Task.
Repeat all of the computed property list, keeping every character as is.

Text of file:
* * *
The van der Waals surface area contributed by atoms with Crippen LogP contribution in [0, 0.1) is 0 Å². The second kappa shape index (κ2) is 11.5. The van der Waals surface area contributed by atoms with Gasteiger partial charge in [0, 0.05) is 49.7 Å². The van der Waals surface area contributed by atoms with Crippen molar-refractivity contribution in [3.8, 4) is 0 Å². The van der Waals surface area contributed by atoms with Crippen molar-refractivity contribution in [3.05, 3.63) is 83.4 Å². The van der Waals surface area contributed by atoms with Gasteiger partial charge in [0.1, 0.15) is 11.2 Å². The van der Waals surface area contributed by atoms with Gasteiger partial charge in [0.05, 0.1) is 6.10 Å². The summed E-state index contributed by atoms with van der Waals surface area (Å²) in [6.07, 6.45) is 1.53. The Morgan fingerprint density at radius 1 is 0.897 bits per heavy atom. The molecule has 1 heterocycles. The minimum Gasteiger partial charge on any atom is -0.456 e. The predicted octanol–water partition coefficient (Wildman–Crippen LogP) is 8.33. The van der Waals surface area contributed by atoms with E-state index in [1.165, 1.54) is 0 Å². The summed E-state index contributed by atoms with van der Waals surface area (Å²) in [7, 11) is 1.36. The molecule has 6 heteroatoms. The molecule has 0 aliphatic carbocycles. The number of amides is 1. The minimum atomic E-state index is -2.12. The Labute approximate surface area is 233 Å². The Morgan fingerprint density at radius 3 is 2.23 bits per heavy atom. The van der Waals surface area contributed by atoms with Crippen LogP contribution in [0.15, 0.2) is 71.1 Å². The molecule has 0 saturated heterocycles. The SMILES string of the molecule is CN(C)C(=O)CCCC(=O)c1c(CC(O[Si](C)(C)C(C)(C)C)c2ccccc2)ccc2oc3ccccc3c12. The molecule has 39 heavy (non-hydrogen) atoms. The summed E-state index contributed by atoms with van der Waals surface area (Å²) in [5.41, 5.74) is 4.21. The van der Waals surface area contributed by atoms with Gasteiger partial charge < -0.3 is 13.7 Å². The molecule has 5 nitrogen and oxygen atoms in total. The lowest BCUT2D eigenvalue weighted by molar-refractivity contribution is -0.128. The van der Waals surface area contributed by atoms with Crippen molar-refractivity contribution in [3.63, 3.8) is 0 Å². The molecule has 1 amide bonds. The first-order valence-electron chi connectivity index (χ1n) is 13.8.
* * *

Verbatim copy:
The van der Waals surface area contributed by atoms with Crippen LogP contribution in [0, 0.1) is 0 Å². The second kappa shape index (κ2) is 11.5. The van der Waals surface area contributed by atoms with Gasteiger partial charge in [0, 0.05) is 49.7 Å². The van der Waals surface area contributed by atoms with Crippen molar-refractivity contribution in [3.8, 4) is 0 Å². The van der Waals surface area contributed by atoms with Crippen molar-refractivity contribution in [3.05, 3.63) is 83.4 Å². The van der Waals surface area contributed by atoms with Gasteiger partial charge in [0.1, 0.15) is 11.2 Å². The van der Waals surface area contributed by atoms with Gasteiger partial charge in [0.05, 0.1) is 6.10 Å². The summed E-state index contributed by atoms with van der Waals surface area (Å²) in [6.07, 6.45) is 1.53. The Morgan fingerprint density at radius 1 is 0.897 bits per heavy atom. The molecule has 1 heterocycles. The minimum Gasteiger partial charge on any atom is -0.456 e. The predicted octanol–water partition coefficient (Wildman–Crippen LogP) is 8.33. The van der Waals surface area contributed by atoms with E-state index in [1.165, 1.54) is 0 Å². The summed E-state index contributed by atoms with van der Waals surface area (Å²) in [7, 11) is 1.36. The molecule has 6 heteroatoms. The molecule has 0 aliphatic carbocycles. The number of amides is 1. The minimum atomic E-state index is -2.12. The Labute approximate surface area is 233 Å². The Morgan fingerprint density at radius 3 is 2.23 bits per heavy atom. The van der Waals surface area contributed by atoms with Crippen LogP contribution in [0.15, 0.2) is 71.1 Å². The molecule has 0 saturated heterocycles. The SMILES string of the molecule is CN(C)C(=O)CCCC(=O)c1c(CC(O[Si](C)(C)C(C)(C)C)c2ccccc2)ccc2oc3ccccc3c12. The molecule has 39 heavy (non-hydrogen) atoms. The summed E-state index contributed by atoms with van der Waals surface area (Å²) in [5.41, 5.74) is 4.21. The van der Waals surface area contributed by atoms with Gasteiger partial charge < -0.3 is 13.7 Å². The molecule has 5 nitrogen and oxygen atoms in total. The lowest BCUT2D eigenvalue weighted by molar-refractivity contribution is -0.128. The van der Waals surface area contributed by atoms with Crippen molar-refractivity contribution in [3.63, 3.8) is 0 Å². The molecule has 1 amide bonds. The first-order valence-electron chi connectivity index (χ1n) is 13.8.